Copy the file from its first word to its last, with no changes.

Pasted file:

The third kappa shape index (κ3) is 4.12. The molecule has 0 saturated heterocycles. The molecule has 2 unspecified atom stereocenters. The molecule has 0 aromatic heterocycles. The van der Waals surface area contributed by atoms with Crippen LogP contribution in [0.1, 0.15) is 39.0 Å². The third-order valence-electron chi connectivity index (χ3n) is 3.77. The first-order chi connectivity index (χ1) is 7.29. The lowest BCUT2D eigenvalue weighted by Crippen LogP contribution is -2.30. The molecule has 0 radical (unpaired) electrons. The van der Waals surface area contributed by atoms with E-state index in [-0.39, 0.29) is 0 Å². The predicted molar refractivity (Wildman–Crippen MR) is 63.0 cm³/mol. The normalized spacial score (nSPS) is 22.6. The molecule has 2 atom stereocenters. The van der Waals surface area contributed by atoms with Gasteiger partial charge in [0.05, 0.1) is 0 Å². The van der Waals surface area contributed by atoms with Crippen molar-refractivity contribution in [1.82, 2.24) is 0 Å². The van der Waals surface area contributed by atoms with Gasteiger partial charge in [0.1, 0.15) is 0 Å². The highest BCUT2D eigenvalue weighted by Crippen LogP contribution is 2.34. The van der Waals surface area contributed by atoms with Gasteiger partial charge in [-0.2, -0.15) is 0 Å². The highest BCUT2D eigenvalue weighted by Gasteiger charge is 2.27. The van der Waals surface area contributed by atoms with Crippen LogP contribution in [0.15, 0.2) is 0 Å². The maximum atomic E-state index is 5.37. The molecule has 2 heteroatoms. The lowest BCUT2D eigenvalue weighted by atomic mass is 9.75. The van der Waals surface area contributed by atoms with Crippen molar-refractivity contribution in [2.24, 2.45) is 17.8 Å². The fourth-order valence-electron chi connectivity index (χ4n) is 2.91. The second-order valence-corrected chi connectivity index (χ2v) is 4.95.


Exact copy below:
The third kappa shape index (κ3) is 4.12. The molecule has 0 saturated heterocycles. The molecule has 2 unspecified atom stereocenters. The molecule has 0 aromatic heterocycles. The van der Waals surface area contributed by atoms with Crippen LogP contribution in [0.1, 0.15) is 39.0 Å². The third-order valence-electron chi connectivity index (χ3n) is 3.77. The first-order chi connectivity index (χ1) is 7.29. The lowest BCUT2D eigenvalue weighted by Crippen LogP contribution is -2.30. The molecule has 0 radical (unpaired) electrons. The van der Waals surface area contributed by atoms with E-state index in [-0.39, 0.29) is 0 Å². The predicted molar refractivity (Wildman–Crippen MR) is 63.0 cm³/mol. The normalized spacial score (nSPS) is 22.6. The molecule has 2 atom stereocenters. The van der Waals surface area contributed by atoms with Gasteiger partial charge in [0.05, 0.1) is 0 Å². The van der Waals surface area contributed by atoms with Crippen molar-refractivity contribution in [1.82, 2.24) is 0 Å². The van der Waals surface area contributed by atoms with Gasteiger partial charge in [0.1, 0.15) is 0 Å². The highest BCUT2D eigenvalue weighted by Crippen LogP contribution is 2.34. The van der Waals surface area contributed by atoms with Gasteiger partial charge in [-0.2, -0.15) is 0 Å². The highest BCUT2D eigenvalue weighted by Gasteiger charge is 2.27. The van der Waals surface area contributed by atoms with Crippen LogP contribution in [0.15, 0.2) is 0 Å². The maximum atomic E-state index is 5.37. The molecule has 2 heteroatoms. The lowest BCUT2D eigenvalue weighted by atomic mass is 9.75. The van der Waals surface area contributed by atoms with Crippen molar-refractivity contribution in [2.24, 2.45) is 17.8 Å². The fourth-order valence-electron chi connectivity index (χ4n) is 2.91. The second-order valence-corrected chi connectivity index (χ2v) is 4.95.